Ever considered becoming a bobby?
Enforcing law, tackling crime and saving lives will no doubt appeal to many.
And in the capital city too – what more could you want?
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But this isn’t any game, and if you’re serious about becoming a police officer, you’ll first have to prove it – ticking a lengthy list of boxes to get in.
These are the requirements needed if you want to become a police officer with the Metropolitan Police force:
Reasons you cannot become a police officer for the Met
It’s worth noting that a range of roles are available at Met which have different requirements.
You must be aged 17 or older when applying to be a police officer.
Even then, applicants who are 17 will progress through the recruitment process, but will not be able to take up appointment until they are 18 years old.
And it turns out, you can actually be too old! The upper age limit is typically 57 years old, allowing for completion of the probationary period before the compulsory retirement age of 60.
You can’t apply for the Met if you have tattoos on the sides and front of your neck above the collar line, or your face.
Think this is too harsh? Well, the rules used to be stricter than this!
But it’s not the end of the road for you inked up applicants: if you were unable to apply for a Met Police role because of your tattoos before October 2018, you might be able to now under the new rules.
Now, you are allowed to work for the Met if you have tattoos on your hands, on the back of your neck, below your collar line, on your ears or behind your ears. Sometimes you’ll need to cover them up for policing events, so if you can’t cover them this may be an issue.
If they are discriminatory, offensive, violent, rude, lewd, crude, racist, sexist, sectarian, homophobic, intimidating, or political in nature, it’s also time to say goodbye to joining the force.
“Decisions regarding appropriateness of tattoos are made at the sole discretion of the Met,” the website adds.
Ideally, you shouldn’t have a criminal conviction or cautions record.
And if you do have one, eligibility will depend on the age and nature of the offence.
Whatever the situation, it’s best to be open about it, because you could be refused if you’re not up front about any cautions, investigations or criminal convictions that may be linked to you.
“If in any doubt, disclose the information,” the Met website says.
You must meet the police eyesight standards agreed by the College of Policing.
People who are colour blind, for example, “should be rejected” according to the website.
And your vision must meet a number of other requirements (check out the Met Police website for more details).
It’s important that you’re not under pressure from un-discharged debts or liabilities, according to the Met.
You must also be able to manage loans and debts “sensibly”, the website states.
When we think about applying for the force, many of us will picture having to run endlessly back and fourth to pass a seriously hard fitness test.
But it turns out health and fitness requirements “are not nearly as demanding as is often assumed”, according to the force.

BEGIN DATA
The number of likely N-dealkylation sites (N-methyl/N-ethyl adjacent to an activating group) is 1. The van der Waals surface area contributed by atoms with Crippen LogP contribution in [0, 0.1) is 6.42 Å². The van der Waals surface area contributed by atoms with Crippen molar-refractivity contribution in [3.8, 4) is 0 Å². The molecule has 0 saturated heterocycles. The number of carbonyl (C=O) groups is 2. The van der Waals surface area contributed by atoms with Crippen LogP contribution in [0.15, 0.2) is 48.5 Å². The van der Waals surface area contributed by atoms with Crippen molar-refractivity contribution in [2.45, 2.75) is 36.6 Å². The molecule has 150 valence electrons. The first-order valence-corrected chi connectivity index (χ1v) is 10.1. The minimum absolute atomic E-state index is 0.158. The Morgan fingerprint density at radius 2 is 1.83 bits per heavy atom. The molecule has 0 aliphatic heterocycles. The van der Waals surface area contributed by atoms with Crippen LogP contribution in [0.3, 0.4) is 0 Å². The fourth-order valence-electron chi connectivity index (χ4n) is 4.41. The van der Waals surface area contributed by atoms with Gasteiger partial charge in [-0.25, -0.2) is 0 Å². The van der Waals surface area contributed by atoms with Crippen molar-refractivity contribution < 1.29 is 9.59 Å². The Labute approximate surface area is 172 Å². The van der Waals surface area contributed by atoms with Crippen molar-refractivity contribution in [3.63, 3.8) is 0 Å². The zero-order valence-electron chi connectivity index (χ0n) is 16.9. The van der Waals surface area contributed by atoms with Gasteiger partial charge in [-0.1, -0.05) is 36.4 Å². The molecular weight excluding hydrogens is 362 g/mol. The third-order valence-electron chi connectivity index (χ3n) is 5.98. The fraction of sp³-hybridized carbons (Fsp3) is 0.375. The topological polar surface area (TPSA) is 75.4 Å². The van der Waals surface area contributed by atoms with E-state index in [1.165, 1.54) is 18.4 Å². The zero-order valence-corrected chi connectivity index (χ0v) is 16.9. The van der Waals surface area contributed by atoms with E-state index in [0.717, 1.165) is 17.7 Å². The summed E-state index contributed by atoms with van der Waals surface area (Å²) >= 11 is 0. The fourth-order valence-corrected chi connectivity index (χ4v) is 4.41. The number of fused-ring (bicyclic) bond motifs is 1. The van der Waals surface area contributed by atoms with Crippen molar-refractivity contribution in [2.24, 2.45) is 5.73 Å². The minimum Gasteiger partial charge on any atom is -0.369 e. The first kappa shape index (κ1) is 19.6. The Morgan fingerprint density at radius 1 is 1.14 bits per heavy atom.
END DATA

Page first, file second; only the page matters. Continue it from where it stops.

“You will need to be able to cope with the physical and mental demands of the job,” according to the website, which certain medical conditions may prevent.
But you certainly don’t need to be able to life like a body builder, or run like Mo Farah, and if you undertake some form of regular exercise, there should be no issue.
Membership of prohibited groups or organisations
If you’re a member of a group or organisation that contradicts the Met’s competencies, values or ethics, as well as its responsibility to promote race equality (the British National Party or National Front, for example), forget it.
Which we hope and assume none of our lovely readers would even think about being part of anyway!
“This contradicts everything the role of a police officer stands for” the Met Police website states.
So, if you are currently using any illegal drugs, you’ll be automatically ruled out for the role.
You won’t get away with fibbing either – the substance misuse test you’re required to take as a part of the pre-employment checks will catch you out.
Nationality and living in the UK
If you’re from outside the EEA, it’s essential that you have indefinite leave to enter or to remain in the UK.
And while you can be of any nationality to join the Met, you must have lived in the UK for at least the three years immediately prior to applying for the role.
If you’re not a British citizen, member of the EEA or a Swiss National, you must have a visa entitlement to live and work in the UK for a period of time sufficient to recoup recruitment and training costs for the role. Check the Met Police website for timescales.
Living in London
If you’re applying to join the Met as a uniform police constable on certain apprenticeships and programmes, you should have lived or studied in London for a minimum of three out of the last six years at the point of application. BUT if you enter as a detective constable, for example, this is not a requirement, so don’t be put off if you haven’t lived here for that long!
Other police applications
You are able to apply to more than one police service at a time, but you will only be able to sit an assessment centre with one service.
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